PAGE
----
Mary is a good friend.

Thankfully, Kirby does not rely solely on Issy, the unreliable narrator. Subsequent chapters have the POV of two police officers, DI Steven Ives and DS June Lesley; Marianne French, the woman who brought Issy to the hospital, and occasionally gangster Justin Hardman.

The mystery

sugarforsugarDetectives Ives and Lesley are investigating the suspicious, sudden death of Mike Aspinal, the Senior Executive at Ardensis, where Issy works. Early in the plot, it turns out that Aspinal has been murdered by poison injected into his back. Medical evidence also shows it was Ardensis who raped Issy, giving her a motive to kill him.

Like the skilled mystery writer that he is, Seb Kirby logically links all these elements. While there are some red herrings, there’s not a wasted word. The pace is fast, the action tense, the details spare, just enough to keep you flipping pages—or swiping my iPad.

The ending is satisfying, sensible and logical, tying everything together.

Recommended

The publisher describes the book as “a gripping psychological thriller,” and every single word of that is true. Do yourself a favour and buy it now.

I highly recommend this book. 5 stars *****

Get it on Amazon

Visit Seb Kirby’s website

Writing tip: The cascading benefits of Styles



Wikimedia Commons

Last week, I wrote about the benefits of using Styles in your word processing program to make your writing more consistent, efficient and professional. This week, I explain some of the resulting efficiencies that come from understanding how to use Styles.

I am using Microsoft Word as the example, but the same concepts apply to most word processing applications.

Table of contents

Once you have set up styles for your chapter and section headings, you can use them to generate a table of contents. In Word, choose the REFERENCES ribbon, click on the arrow beside Table of Contents (first button from the left) and select Custom Table of Contents. In there, you can build your ToC from the styles you created.tocmenu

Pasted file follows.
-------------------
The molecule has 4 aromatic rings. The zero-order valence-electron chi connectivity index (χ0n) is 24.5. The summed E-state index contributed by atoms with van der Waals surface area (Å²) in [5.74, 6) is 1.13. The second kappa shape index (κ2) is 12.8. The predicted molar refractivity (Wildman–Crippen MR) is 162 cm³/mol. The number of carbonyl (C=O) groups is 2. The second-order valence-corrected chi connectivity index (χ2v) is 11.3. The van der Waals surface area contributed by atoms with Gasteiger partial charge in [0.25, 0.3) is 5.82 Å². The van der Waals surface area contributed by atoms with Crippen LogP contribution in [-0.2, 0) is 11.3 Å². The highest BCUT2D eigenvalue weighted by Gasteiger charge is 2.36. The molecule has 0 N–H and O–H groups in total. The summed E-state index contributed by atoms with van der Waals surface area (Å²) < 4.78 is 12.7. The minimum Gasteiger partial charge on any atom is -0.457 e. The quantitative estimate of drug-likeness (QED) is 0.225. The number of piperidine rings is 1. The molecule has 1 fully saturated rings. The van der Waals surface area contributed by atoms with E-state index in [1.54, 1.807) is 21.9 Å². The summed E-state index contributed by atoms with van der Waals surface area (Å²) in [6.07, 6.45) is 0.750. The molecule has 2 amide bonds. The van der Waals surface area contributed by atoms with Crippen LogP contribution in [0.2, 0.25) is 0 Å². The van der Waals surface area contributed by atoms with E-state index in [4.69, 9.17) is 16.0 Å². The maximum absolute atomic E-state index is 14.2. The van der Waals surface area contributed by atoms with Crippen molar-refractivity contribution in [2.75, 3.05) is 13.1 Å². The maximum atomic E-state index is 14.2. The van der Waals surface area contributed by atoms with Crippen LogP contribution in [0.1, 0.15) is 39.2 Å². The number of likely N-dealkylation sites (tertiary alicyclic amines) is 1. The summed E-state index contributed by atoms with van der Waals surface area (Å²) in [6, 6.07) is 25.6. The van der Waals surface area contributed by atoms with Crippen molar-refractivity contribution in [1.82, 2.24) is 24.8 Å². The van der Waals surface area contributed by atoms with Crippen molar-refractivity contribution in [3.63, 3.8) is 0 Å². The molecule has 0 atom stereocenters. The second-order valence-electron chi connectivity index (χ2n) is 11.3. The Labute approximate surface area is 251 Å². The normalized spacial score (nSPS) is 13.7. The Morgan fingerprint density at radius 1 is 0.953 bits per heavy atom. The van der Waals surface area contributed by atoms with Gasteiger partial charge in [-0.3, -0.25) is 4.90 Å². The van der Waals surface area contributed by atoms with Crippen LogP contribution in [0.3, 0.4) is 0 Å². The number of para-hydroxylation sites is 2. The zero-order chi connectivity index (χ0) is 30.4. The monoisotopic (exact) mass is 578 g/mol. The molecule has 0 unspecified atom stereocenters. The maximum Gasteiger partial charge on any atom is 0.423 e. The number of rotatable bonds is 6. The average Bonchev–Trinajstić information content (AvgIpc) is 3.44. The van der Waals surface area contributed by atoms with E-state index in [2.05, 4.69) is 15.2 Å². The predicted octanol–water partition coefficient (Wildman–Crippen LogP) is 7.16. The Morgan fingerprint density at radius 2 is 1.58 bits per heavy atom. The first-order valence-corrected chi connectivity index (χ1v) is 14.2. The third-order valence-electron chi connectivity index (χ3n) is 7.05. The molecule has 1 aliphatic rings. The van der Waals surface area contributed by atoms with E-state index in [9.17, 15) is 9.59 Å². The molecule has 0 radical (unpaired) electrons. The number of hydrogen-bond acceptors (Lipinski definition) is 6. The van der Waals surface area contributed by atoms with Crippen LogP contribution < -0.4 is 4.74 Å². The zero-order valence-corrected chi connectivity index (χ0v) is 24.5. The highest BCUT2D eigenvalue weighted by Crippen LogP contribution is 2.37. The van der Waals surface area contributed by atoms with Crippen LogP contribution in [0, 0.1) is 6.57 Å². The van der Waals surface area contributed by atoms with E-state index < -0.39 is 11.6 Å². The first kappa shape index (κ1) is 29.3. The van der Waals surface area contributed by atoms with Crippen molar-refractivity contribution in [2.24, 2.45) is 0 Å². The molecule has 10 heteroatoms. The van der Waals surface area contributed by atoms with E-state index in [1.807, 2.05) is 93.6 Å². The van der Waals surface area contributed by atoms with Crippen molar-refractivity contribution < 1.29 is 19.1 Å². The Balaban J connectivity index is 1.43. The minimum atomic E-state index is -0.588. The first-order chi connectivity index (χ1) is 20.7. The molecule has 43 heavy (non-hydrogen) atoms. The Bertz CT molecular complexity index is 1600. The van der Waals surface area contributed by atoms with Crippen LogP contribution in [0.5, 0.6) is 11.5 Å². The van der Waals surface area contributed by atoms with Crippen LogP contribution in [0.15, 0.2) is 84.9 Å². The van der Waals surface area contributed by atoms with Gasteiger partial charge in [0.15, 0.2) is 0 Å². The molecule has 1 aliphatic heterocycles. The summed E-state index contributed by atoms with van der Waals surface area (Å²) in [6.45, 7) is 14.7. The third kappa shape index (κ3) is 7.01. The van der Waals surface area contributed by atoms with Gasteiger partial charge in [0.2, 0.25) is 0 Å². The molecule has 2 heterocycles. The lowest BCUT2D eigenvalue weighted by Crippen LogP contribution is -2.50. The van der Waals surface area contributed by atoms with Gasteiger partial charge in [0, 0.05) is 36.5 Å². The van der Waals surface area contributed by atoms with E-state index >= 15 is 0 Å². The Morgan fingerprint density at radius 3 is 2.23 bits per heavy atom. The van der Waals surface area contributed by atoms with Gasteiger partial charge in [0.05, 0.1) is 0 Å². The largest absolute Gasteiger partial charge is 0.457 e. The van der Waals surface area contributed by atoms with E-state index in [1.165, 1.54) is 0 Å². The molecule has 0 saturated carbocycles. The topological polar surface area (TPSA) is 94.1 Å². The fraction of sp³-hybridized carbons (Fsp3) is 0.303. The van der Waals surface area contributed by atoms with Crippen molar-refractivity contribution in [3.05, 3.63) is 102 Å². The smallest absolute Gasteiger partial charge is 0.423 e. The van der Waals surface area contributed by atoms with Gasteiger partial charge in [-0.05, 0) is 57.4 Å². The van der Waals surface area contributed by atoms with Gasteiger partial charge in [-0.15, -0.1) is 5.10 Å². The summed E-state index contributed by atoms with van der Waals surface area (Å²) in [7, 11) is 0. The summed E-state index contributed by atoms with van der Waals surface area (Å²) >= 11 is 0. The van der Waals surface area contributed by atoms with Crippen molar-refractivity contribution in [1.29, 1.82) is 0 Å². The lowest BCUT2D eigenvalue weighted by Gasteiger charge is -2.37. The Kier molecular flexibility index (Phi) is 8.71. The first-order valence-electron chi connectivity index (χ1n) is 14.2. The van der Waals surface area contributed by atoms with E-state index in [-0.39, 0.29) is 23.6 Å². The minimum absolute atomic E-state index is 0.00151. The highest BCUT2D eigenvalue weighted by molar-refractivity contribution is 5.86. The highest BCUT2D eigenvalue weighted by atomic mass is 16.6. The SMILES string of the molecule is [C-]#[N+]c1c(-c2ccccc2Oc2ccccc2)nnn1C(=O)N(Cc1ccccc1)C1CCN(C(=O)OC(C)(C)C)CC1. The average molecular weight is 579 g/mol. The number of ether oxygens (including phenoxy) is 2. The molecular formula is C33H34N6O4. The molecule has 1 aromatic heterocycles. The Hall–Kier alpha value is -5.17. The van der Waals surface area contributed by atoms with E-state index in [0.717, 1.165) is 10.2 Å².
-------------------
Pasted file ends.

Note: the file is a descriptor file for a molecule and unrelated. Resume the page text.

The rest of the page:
Another way to do it is to customize the pre-made heading styles built into the program, and then you can select the automatic ToC. Either way, you can choose to have multiple levels of headings and subheadings in your ToC. For fiction, you probably only need chapters, although if you have Parts, as well, you’ll need to add them and their styles to your Styles menu. In the main window, select 1 Level.

For non-fiction, where you have several levels of sub-headings, choose the number of levels you want to appear in the ToC. Usually two is enough.

Also choose the “tab leader”—whether you want dots, dashes or nothing at all between the heading and the page number in the table.

When you have selected what you want to appear in the table of contents, click OK.  The program then creates the Table of Contents, with the page numbers correctly listed.

If you change something, like add a new chapter in the middle or extend one of the them so that the new content pushes the following content onto further pages, all you have to do is click on Update Table in the ribbon, and the program corrects the page numbers.

Cascading effects

There are even more benefits to this. When you want to publish your book through Amazon or any other e-book service, the programs recognize styles. They may transform the typeface selections from, say, Times to Times New Roman, or Futura to Avenir, but at least the selections will be consistent.

This also works for blogging platforms like WordPress and Blogger. If you use Styles, such as Normal and Heading 2, WordPress recognizes this and replicates it in your blog post. Again, WordPress will change the type font, but will preserve the fact that it’s a Heading 2, and assign it size, weight and position according to its own system.

Use Styles throughout

Now that you’ve seen how Styles make your writing and publishing faster and more professional, use them throughout your work. I set up a Body Text and a First Paragraph styles, and modify the style for headers and footers to my preference.

The same idea applies to pages and sections. In a future post, I’ll explain how to start new chapters with their own styles for the first page. In the meantime, try out these techniques.

If you have any questions, put them in the Comments.

Happy writing!

 

Writing tip: When “inappropriate” is inappropriate



Image courtesy Wikipedia.org

Image courtesy Wikipedia.org

Last week, someone wrote racist comments under a story on the Ottawa Citizen’s online edition, about the death of Inuk artist Annie Pootoogook. Charles Bordeleau, Ottawa’s Chief of Police, called the comments “inappropriate.”